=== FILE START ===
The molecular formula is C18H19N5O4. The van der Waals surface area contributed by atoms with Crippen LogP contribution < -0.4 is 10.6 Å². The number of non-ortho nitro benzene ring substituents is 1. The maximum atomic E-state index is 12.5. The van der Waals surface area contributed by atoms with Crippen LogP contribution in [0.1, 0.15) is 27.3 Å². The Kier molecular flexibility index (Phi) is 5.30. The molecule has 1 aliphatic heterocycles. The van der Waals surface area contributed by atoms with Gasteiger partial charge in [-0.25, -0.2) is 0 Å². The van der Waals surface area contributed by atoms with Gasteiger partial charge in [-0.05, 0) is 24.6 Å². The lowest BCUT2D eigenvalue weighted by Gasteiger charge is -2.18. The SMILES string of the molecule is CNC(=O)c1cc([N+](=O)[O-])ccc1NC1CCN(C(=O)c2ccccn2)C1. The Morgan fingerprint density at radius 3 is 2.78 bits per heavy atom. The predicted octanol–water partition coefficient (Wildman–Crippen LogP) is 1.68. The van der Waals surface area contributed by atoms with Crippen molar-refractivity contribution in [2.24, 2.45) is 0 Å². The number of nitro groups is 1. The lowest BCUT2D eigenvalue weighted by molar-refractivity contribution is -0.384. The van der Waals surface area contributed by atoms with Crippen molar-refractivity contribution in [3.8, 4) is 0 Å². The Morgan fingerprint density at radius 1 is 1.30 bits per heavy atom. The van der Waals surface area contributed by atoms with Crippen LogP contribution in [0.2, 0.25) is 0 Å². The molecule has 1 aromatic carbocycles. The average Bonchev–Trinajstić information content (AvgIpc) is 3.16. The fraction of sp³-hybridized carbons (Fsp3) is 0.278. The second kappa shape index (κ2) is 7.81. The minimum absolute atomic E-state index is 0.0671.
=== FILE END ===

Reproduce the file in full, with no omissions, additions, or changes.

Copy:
The molecular formula is C18H19N5O4. The van der Waals surface area contributed by atoms with Crippen LogP contribution < -0.4 is 10.6 Å². The number of non-ortho nitro benzene ring substituents is 1. The maximum atomic E-state index is 12.5. The van der Waals surface area contributed by atoms with Crippen LogP contribution in [0.1, 0.15) is 27.3 Å². The Kier molecular flexibility index (Phi) is 5.30. The molecule has 1 aliphatic heterocycles. The van der Waals surface area contributed by atoms with Gasteiger partial charge in [-0.25, -0.2) is 0 Å². The van der Waals surface area contributed by atoms with Gasteiger partial charge in [-0.05, 0) is 24.6 Å². The lowest BCUT2D eigenvalue weighted by Gasteiger charge is -2.18. The SMILES string of the molecule is CNC(=O)c1cc([N+](=O)[O-])ccc1NC1CCN(C(=O)c2ccccn2)C1. The Morgan fingerprint density at radius 3 is 2.78 bits per heavy atom. The predicted octanol–water partition coefficient (Wildman–Crippen LogP) is 1.68. The van der Waals surface area contributed by atoms with Crippen molar-refractivity contribution in [2.24, 2.45) is 0 Å². The number of nitro groups is 1. The lowest BCUT2D eigenvalue weighted by molar-refractivity contribution is -0.384. The van der Waals surface area contributed by atoms with Crippen molar-refractivity contribution in [3.8, 4) is 0 Å². The Morgan fingerprint density at radius 1 is 1.30 bits per heavy atom. The van der Waals surface area contributed by atoms with Crippen LogP contribution in [0.2, 0.25) is 0 Å². The molecule has 1 aromatic carbocycles. The average Bonchev–Trinajstić information content (AvgIpc) is 3.16. The fraction of sp³-hybridized carbons (Fsp3) is 0.278. The second kappa shape index (κ2) is 7.81. The minimum absolute atomic E-state index is 0.0671.